particularly concerned about how the cult of authenticity translates into political
practices. In particular, he suggests a link between Rousseau's political project, his
practice of truthfulness as authenticity, and violence. Historically, Rousseau's ideas are
said to have inspired many who were involved in the Terror which followed the French
Revolution. The implication is that a conviction in one's own authenticity and a moral
authority based in this authenticity can too easily harden into a willingness to commit
violent acts in the name of truth and right. This might seem defensible if such authenticity
could be reliably identified with a higher social and political truth, but as Williams points
out, the vagaries of Rousseau's own story, involving plenty of revelations of petty deceit
and less than honourable romantic liaisons, not to mention complete neglect of his own
children's welfare and upbringing, made more shocking by his insistence on telling other
people how children should be educated, amply demonstrates that the self revealed by
sincere self-exposure may not be a citizenly self, but quite the reverse – a selfish,
irresponsible, perhaps troubled and socially alienated self. Rousseau's project of self-
disclosure also suggests that authentic self-understanding may be elusive – in the end, we
may find ourselves in the dark about what we most want or need.

The impetus for setting up authenticity as a characteristically modern value lay in the
attempt to regain in some reflective form the unexpressed certainties that are supposed to
have structured the pre-modern world. Rousseau's Confessions are marked not only by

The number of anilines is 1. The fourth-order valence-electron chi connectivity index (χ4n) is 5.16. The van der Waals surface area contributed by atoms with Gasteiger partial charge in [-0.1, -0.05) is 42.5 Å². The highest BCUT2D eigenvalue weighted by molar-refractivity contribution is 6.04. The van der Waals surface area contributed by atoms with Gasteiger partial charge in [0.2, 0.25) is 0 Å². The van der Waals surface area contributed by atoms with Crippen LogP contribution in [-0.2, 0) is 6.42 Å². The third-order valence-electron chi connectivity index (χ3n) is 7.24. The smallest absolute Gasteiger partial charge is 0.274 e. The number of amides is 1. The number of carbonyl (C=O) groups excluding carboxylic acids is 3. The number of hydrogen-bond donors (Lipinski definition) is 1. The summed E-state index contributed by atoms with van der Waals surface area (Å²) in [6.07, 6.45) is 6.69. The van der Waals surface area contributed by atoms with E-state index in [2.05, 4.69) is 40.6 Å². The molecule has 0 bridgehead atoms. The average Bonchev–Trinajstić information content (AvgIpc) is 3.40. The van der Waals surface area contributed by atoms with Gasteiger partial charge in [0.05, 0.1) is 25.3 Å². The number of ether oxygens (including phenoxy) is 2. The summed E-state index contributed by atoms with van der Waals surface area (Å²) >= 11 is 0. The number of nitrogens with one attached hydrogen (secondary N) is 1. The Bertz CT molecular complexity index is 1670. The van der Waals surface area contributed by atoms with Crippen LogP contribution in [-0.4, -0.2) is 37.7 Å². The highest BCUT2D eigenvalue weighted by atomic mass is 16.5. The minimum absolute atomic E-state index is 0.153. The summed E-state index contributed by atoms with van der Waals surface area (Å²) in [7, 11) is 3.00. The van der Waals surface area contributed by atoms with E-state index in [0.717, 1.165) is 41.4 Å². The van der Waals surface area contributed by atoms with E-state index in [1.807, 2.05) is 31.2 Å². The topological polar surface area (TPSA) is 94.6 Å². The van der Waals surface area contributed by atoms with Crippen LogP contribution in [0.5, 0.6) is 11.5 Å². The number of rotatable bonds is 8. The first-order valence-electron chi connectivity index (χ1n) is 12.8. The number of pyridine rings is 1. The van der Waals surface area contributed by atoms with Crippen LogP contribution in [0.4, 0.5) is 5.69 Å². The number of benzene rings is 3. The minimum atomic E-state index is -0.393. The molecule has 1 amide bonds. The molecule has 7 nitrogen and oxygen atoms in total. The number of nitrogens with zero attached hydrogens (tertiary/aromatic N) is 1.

the affirmation of the uniqueness of the individual, but also by the sense that individual
identity is changeable – I can transform myself by taking on a new social role. But having
taken on this role, I then become it – make it authentically my own, fixing it in my
personal, linear history. The paradox involved in trying to reconcile a sense of the self as
unique with that of an actor playing socially defined roles is a fundamental and
destabilizing structure of modern identity. In Rousseau, it tends to harden into a position
that anticipates and reinforces moral judgment.

Diderot approaches the same problem differently. In the character of Rameau's nephew,
and his exchanges with the more conservative, indeed moralistic narrator of the dialogue,
Diderot leaves the paradox open. There is no self that can be revealed on the spot, and at
the same time, Rameau is, as he says, always himself. Contradiction is the air we breath.
And Rameau's nephew has a great set of lungs, ready to express himself in song and in
extraordinary one man operatic performance as readily as in speech. The fluctations of
his conversation expose rather than cover over his dependence upon others, and his place
in a rapidly shifting social milieu. This is what Williams finds attractive about this
character. In the fanciful flights of his conversation, it may be obvious that Rameau's
nephew does not limit himself to telling the truth, but this is perhaps because he
intuitively or reflectively recognises that the truth is something that cannot be
"authentically" or definitively told. The practice of truthfulness requires this recognition
and the openness to more than one perspective that it implies.

In the end, Williams prefers Diderot’s model of self-creation to Rousseau’s version of
self-definition because in Rameau’s Nephew we find a sense of self that emerges out of
dialogue rather than soliloquy. For Diderot, the self, as a basis for the practice of
truthfulness, is inherently social and political. This means that it is changeable and
impermanent, but also dynamic and responsive to new challenges – like those posed by
new technologies of communication. There is no essential self, no singular role we must
play in order to be truthful. Instead, truthfulness is a practice that we must engage in
together. And both truth and truthfulness will be better served if both the “deniers” and
the “common-sensers” recognise this, loosen their attachment to the “authenticity” of
their own perspectives, and dare to send each other a few philosophical “kisses.”

Having argued that truthfulness can emerge only through dialogue, at this point it
behoves me, as Nietzsche would say, to fall silent, at least long enough for the
conversation between us to begin…